ISLAMABAD: A total of 1,261 children of primary school-going age are out of school in the rural zones of Islamabad and adjacent areas, and of them a considerable 85.6 per cent never enrolled in any primary school while the remaining dropped out.
The figures are revealed in a research titled, ‘Situation analysis of Out of school Children in Selected Rural areas of Islamabad’, carried out by the Federal Ministry of Human Rights.
The research findings were presented by the human rights ministry during a three-day international moot on HR in Islamabad. The study shows that more than a thousand children were out of school in selected areas of the capital, including Humak, Sohan, Noon and Alipur Farash.
Likewise, the study paints a bleak picture of the state of education in Islamabad and also points out that school administration including infrastructure, teaching methods, teacher’s attitude, classroom environment, and outdated curricula are the major reasons behind drop-outs.
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Ironically, despite being signatory of several international treaties, declarations and insertion of Article 25-A which makes it obligatory for the government to safeguard right to education, Pakistan is still struggling for its effective implementation.
Furthermore, the research also shares an area-wise breakup showing that of the total number of out-of-school children, 314 were from Humak, 380 from Sohan, 373 from Noon, and 194 from Alipur Farash.
The study further reveals that Humak, Noon and Sohan have the highest number of unschooled males whereas a majority of girls are out of school in Alipur Farash.
The research identifies poverty as one of the greatest barriers for these children not receiving education. Another reason highlighted during the presentation was the lack of job opportunities even after completing education.
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Moreover, the highest number of research respondents belonged to Punjab, K-P and a few from Gilgit-Baltistan, says the report, adding that majority of them were working as laborers while the rest had different jobs such as drivers, craftsmen, scarp dealers, contractors, hawkers, gardeners, and government servants.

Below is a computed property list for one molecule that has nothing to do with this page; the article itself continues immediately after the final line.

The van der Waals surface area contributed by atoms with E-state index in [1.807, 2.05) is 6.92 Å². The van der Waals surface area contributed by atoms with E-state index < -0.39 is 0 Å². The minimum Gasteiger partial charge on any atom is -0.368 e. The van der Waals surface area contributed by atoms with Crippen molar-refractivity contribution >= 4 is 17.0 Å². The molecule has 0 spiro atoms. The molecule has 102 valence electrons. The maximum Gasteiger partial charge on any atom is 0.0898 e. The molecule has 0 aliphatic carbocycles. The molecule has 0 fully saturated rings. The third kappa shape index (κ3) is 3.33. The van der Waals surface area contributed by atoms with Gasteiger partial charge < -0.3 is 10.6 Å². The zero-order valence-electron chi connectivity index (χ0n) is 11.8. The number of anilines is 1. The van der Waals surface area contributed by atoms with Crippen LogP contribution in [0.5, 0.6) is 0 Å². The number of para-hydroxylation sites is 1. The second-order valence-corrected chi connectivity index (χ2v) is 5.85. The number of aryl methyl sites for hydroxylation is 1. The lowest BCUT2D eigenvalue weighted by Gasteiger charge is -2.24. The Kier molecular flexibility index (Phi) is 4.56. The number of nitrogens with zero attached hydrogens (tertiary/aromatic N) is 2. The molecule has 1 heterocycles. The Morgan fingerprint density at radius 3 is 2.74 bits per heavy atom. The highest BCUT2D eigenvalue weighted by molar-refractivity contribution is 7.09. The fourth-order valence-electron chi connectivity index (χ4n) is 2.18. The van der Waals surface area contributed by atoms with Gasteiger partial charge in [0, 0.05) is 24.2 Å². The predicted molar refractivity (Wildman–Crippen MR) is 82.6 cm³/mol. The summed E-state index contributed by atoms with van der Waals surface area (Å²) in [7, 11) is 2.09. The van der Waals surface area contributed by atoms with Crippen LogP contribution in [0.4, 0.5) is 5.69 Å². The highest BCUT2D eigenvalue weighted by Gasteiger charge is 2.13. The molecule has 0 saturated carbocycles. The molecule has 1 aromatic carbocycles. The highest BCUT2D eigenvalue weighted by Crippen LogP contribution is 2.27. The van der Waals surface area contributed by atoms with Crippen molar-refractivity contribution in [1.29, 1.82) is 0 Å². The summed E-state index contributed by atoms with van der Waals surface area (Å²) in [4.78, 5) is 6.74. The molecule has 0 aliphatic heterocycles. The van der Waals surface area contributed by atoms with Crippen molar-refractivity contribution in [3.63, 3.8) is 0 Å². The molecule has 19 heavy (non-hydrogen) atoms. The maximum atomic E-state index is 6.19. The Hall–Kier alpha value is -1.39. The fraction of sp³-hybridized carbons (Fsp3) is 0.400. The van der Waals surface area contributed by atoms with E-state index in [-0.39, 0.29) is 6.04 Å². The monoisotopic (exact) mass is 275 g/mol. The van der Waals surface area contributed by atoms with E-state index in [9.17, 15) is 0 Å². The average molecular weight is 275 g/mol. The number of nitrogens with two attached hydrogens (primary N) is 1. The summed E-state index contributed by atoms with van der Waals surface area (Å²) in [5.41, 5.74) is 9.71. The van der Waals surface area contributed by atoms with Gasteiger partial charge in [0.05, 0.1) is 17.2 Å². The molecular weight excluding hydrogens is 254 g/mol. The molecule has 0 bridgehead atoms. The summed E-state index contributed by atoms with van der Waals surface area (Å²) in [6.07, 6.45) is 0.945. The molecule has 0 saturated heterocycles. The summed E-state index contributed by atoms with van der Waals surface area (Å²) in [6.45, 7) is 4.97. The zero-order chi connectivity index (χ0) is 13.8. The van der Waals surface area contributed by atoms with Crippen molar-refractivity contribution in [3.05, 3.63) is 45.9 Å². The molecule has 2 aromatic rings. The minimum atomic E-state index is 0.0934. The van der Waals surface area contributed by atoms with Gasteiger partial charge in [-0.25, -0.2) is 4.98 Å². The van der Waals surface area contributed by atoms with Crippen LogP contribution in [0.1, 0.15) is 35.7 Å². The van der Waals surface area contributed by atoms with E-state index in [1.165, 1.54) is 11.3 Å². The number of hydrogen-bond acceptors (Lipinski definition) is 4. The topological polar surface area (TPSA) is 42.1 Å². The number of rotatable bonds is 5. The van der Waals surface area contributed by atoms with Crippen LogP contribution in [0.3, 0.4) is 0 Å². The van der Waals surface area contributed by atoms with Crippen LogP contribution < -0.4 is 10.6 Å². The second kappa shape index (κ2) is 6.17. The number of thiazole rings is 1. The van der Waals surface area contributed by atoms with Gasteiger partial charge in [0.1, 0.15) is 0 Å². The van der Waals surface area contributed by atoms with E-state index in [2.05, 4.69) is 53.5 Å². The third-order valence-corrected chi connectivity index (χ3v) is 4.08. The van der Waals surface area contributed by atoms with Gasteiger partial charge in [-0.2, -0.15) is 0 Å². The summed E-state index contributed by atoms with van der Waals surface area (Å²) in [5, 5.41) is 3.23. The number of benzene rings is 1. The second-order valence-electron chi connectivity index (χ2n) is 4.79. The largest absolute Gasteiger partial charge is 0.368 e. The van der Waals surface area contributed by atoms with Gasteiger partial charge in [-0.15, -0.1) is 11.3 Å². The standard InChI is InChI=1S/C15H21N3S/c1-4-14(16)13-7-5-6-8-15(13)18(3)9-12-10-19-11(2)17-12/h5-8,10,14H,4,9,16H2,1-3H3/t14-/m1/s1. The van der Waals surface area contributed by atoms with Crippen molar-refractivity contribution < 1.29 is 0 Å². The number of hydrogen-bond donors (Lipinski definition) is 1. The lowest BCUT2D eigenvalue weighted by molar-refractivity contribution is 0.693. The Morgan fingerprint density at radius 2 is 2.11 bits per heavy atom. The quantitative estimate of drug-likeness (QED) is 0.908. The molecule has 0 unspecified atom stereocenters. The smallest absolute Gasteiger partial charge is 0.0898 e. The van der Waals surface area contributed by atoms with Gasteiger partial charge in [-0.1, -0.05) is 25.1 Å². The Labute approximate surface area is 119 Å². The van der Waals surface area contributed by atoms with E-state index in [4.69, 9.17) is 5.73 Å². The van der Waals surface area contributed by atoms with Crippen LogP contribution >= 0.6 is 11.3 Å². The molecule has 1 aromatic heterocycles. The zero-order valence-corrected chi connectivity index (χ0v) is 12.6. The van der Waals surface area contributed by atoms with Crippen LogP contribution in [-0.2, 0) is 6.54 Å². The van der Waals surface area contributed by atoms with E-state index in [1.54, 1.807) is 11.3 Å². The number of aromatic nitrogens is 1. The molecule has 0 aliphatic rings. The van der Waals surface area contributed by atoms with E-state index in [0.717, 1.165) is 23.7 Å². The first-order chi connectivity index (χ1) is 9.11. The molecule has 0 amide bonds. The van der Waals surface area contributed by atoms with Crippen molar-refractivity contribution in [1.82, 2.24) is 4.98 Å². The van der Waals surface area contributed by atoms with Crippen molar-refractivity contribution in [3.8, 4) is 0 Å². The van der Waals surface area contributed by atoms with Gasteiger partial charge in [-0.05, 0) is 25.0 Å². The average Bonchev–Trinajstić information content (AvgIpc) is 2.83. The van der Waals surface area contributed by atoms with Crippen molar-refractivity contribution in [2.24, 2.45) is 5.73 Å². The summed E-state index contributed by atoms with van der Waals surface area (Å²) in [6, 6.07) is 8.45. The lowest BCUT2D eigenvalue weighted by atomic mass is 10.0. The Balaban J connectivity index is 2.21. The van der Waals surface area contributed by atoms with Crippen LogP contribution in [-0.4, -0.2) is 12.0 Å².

“Most of the children are out of school due to meager financial resources coupled with high school fees, migration, lack of jobs opportunities, disability, parental negligence or lack of awareness,” reads the report. It also depicts that a large number of children dropped out due to teacher’s harsh attitude, or least interest in class.
The report suggests that 21.2% boys and 13% girls are engaged in outdoor activities such as working at workshops, collecting trash papers, and a wide majority of children are involved in household chores and also work as domestic helps.
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“Based on the findings, the study offers recommendations for protection and promotion of children’s rights including right to education as given under Article 25-A of the Constitution and also in the UNCRC,” stated the report.
In the light of above findings, the report suggests that a family support programme like ‘Pakistan Bait-ul-Maal’ and ‘Benazir Income Support Programme’ should be started for helping vulnerable families in sending their children to schools.
Moreover, the out-of-school children must be identified and mainstreamed through existing social welfare modules of the CADD. Non-formal education and vocational training must also be provided to these children with support of organistions like the NCD and NAVTTC.
The report strongly recommends forming a committee comprising representatives of the HR ministry, CADD, NCPC and other related organisations to develop and implement an action plan to facilitate the out-of-school children.